The problems of the sector were further underlined when Owen & Robinson, another troubled jeweller, reported doubled pre-tax losses of pounds 2.4m.
John Sutcliffe, Abbeycrest's finance director, said the company has returned to profit in the first few months of the traditionally stronger Christmas half. But he warned that the sterling crisis seemed to have quashed the improvement in sales that jewellery retailers had been beginning to see in August. 'The problems with the closure of the mines may also have a negative impact, but it's too early to say,' he said.
Sales to Ratners have fallen from 30 per cent to 15 per cent of reduced group turnover of pounds 14.5m ( pounds 16.1m). Aside from its business with Ratners and other multiple retailers, Abbeycrest managed to increase sales. It maintained its interim dividend at 1.2p a share.
Full-year sales are expected to be little more than pounds 45m, from pounds 60m last year.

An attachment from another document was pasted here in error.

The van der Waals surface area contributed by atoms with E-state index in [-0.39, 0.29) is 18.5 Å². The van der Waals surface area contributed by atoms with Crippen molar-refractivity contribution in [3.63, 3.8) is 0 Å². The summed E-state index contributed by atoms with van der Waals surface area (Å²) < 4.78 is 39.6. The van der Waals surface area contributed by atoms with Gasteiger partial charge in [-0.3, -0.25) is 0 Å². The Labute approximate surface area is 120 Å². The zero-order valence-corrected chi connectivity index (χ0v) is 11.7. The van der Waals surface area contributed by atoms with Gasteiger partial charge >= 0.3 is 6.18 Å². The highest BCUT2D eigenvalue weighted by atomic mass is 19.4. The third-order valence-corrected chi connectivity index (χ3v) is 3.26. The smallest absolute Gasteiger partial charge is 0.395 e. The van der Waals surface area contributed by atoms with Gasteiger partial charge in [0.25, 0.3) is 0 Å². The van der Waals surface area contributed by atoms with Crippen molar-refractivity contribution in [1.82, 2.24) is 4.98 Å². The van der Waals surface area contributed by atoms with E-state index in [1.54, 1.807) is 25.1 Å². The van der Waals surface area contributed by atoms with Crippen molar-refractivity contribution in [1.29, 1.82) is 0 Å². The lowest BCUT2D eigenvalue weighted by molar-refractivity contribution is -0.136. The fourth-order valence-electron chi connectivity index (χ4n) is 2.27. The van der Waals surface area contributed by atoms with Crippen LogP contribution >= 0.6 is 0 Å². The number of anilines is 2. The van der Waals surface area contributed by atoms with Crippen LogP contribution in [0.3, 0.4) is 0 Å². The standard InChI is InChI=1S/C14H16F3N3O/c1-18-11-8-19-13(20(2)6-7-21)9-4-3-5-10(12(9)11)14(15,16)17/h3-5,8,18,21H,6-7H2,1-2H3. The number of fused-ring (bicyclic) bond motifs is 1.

Abbeycrest has spent about pounds 130,000 taking out credit insurance on its sales. Mr Sutcliffe said this move was caused by general economic conditions rather than specific concerns about Ratners or any other customer.
The company has cut its debts to pounds 7.25m, or 40 per cent of shareholders' funds, through a 'concerted attack on working capital'. This has included the disposal of pounds 1.5m of stock at clearance prices.
Owen & Robinson, where Alan Gaynor, the former boss of the Underwood chemists chain, has taken over as chief executive, said gross margins were improving but Christmas remained critical.
Foothold, Owen's sports shoe chain, 'should make a satisfactory profit in the second half,' the firm said. There is no dividend.
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